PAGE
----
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Media influence growing in migration debates

9 November 20160 comments

The media is playing an increasingly influential and partisan role in how national debates about migration are framed across the western world, a new study suggests.

A study by Oxford University’s Migration Observatory examined the way the UK media has covered the issue of migration there. But the findings have relevance to Australia and other western nations where migration has become one of the most heated and divisive topics of civic debate.

The study found a tendency for journalists themselves to play the role of framing problems in the migration debate, rather than simply reporting on the analysis of others such as politicians, think-tanks or academics.

“This highlights the key role played by journalists and media organisations in shaping…migration debates,” said the report, titled A Decade of Immigration in the British Press.

The Oxford report found a tendency to blame politicians for the scale of EU migration, while in conversations about ‘illegal’ immigrants, migrants themselves are often blamed.

It said that economic arguments dominated the discussion of problems related to both EU migrants and asylum seekers.

There was a sharp increase in the volume of newspaper coverage relating to migration since the election of the UK Conservative Party-led coalition came to government in 2010, particularly after the introduction of measures to reduce net migration in 2011 and 2012, the report said.

It identified a change in the way migration was talked about with a decline in discussions about the legal status of migrants and an increase in the focus on the scale of migration.

The report also found a change in depictions of refugees between 2006 and 2015, with a sharp increase in references to Syrians coinciding with the escalating Syrian refugee crisis.

The report makes the point that over the past decade, policymakers and politicians have spent a lot of time on migration policies, often citing public demand for stronger action to reduce immigration levels or tackle related issues.

And across the west, media coverage of migration has ramped up and evolved over the past 10 years to confront a range of changes to the migration landscape; changing trends in the movement of people; changing governments; changing policies; changing geopolitics; and changing commentators in the debate.

The report concludes that media depictions of migrants have focused on concern about high levels of net migration which has superseded a focus on ‘illegal’ migration and become the main way migration debates are framed.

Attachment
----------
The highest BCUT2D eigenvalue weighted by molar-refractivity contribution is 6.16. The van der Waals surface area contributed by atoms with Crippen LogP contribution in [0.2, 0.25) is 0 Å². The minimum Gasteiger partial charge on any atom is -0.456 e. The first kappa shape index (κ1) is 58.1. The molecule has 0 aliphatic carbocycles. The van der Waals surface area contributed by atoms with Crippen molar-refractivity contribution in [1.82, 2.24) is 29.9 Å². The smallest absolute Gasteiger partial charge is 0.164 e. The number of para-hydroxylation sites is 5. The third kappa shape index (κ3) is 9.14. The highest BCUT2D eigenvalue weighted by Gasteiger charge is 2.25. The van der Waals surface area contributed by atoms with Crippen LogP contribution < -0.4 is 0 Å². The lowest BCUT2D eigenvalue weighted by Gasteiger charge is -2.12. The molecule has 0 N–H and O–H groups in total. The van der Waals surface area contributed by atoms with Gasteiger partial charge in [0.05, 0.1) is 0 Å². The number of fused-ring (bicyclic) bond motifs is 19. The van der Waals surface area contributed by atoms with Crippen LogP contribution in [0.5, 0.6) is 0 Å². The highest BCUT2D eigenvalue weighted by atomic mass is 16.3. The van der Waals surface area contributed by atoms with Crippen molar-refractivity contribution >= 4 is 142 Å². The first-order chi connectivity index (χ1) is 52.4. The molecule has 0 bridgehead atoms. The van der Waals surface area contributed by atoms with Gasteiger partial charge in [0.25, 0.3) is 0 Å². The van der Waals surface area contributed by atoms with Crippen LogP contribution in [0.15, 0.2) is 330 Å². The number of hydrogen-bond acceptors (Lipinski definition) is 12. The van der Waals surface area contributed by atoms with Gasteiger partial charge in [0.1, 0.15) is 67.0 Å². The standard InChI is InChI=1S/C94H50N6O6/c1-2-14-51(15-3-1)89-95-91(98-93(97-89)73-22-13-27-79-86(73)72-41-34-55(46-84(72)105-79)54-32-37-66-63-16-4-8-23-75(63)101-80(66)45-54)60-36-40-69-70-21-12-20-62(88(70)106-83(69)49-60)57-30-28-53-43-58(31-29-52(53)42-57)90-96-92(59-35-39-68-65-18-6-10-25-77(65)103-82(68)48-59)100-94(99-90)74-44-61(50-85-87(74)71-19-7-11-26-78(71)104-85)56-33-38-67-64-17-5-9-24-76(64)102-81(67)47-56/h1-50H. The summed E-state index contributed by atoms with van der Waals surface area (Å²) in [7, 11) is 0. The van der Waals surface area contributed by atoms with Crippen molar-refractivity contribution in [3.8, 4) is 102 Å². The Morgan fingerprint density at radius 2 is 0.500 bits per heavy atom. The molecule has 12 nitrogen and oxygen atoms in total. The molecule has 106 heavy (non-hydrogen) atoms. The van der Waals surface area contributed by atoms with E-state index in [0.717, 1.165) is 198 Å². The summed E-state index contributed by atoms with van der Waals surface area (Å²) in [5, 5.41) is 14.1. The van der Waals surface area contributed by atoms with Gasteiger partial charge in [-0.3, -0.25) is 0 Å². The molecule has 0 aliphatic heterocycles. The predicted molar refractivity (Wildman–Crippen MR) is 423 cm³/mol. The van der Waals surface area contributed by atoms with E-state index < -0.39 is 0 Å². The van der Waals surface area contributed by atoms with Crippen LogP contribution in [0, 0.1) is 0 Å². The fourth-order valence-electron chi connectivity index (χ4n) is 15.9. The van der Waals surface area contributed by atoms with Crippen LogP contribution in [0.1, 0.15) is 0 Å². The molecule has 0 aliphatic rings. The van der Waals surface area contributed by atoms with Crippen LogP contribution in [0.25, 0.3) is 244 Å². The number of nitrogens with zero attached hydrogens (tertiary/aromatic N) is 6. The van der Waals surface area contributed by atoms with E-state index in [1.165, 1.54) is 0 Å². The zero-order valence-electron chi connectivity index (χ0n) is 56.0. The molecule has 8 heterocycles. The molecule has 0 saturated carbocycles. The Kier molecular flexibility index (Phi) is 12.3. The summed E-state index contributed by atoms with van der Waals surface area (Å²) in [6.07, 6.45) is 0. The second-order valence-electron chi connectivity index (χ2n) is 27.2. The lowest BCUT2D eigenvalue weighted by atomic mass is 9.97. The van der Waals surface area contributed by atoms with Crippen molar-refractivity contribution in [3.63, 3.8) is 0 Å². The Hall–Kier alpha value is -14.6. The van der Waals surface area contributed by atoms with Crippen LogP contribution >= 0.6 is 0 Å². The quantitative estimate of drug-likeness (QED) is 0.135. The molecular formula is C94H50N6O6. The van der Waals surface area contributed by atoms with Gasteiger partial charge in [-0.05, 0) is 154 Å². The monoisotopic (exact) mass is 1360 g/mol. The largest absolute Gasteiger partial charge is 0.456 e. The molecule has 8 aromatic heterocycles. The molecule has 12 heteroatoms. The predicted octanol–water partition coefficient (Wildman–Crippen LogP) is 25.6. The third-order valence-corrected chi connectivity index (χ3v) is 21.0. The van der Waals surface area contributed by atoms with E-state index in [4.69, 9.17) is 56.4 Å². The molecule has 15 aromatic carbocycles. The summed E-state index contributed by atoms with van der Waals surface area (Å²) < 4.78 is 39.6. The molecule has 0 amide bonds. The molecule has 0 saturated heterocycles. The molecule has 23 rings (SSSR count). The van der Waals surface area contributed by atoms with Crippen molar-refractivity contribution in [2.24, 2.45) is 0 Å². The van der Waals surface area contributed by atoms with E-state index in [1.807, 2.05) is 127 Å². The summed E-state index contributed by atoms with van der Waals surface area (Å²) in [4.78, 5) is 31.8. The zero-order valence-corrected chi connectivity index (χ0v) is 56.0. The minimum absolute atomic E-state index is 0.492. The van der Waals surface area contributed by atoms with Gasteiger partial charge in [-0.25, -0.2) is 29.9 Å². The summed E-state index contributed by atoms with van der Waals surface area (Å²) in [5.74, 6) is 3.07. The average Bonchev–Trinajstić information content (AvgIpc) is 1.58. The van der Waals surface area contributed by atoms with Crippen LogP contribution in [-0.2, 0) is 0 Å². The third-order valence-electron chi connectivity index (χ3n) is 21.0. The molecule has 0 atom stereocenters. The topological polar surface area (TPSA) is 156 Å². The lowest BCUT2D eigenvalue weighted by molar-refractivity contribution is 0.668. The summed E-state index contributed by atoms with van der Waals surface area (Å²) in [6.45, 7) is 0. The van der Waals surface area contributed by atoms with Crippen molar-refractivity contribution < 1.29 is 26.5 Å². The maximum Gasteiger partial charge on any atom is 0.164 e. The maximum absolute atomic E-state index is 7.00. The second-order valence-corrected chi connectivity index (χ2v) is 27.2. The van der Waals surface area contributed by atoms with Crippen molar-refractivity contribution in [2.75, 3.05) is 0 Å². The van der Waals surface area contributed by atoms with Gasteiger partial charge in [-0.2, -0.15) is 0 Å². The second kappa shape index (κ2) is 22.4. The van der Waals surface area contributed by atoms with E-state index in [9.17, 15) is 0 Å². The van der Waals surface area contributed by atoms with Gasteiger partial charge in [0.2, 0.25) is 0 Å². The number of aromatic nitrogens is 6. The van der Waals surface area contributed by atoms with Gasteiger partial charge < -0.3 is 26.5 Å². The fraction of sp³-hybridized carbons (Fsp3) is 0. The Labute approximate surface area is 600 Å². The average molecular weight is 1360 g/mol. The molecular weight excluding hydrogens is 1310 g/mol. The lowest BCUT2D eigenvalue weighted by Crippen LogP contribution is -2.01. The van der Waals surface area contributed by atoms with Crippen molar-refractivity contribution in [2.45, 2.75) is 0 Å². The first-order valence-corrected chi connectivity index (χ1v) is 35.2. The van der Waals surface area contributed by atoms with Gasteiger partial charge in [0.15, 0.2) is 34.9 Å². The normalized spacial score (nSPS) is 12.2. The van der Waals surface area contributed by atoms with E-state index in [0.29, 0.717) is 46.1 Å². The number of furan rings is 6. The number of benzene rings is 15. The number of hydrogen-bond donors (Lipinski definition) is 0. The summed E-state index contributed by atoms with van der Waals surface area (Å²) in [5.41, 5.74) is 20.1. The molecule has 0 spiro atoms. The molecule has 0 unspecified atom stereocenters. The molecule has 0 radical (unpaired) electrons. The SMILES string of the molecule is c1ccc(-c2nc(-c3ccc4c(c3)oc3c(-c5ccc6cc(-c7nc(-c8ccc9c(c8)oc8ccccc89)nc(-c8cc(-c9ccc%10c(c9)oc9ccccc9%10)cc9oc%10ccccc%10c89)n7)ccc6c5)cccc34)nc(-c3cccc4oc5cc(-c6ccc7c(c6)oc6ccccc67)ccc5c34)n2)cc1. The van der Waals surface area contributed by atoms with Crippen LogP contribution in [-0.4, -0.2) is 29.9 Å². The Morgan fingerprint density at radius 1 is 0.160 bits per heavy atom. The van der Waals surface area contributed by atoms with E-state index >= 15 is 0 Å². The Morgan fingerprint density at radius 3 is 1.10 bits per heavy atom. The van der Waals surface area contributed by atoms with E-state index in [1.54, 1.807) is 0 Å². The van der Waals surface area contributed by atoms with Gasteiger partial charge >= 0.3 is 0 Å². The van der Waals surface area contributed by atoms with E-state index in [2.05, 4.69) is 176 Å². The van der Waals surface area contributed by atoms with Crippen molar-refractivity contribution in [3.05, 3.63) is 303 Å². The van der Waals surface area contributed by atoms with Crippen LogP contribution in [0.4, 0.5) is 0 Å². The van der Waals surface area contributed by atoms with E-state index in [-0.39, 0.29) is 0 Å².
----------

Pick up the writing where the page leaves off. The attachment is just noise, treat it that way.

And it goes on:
It says the role of media in shaping public opinion is not clear-cut.

“It has often been observed that the press is good at setting the agenda – telling readers what to think about – although there is an ongoing debate about the extent to which media coverage either causes or simply reflects the views of its audiences on the topics it discusses,” the report said.

“Media coverage of migration issues divides opinion. To some, newspapers are barely-regulated juggernauts of opinion, pushing political agendas and shaping the policy landscape. Others see the UK press as champions of common sense, reflecting the voices of the people and dealing with complex subjects in a forthright manner,” it said.

“Regardless of one’s position on these issues, it is clear that there is an important relationship between the nature of media coverage, policymaking and the public debate.”

Director of the Migration Observatory Madeleine Sumption said the analysis showed the agenda set by the media in concentrating on overall levels of migration played a prominent role in the Brexit debate.

“This frame of discourse was established well before the EU referendum,” Ms Sumption said.

William Allen, author of the report and a researcher at the Migration Observatory said it was difficult to understand the extent to which the media influences rather than simply reflects public opinion.

“It is clear that the increased focus on the scale of net migration and on migration from the EU have been defining changes in media reporting of UK migration over the last decade. The deeper question this raises is: was media a catalyst for Brexit, or simply the messenger that notified us that it was coming?” Mr Allen said.

Laurie Nowell
AMES Australia Senior Journalist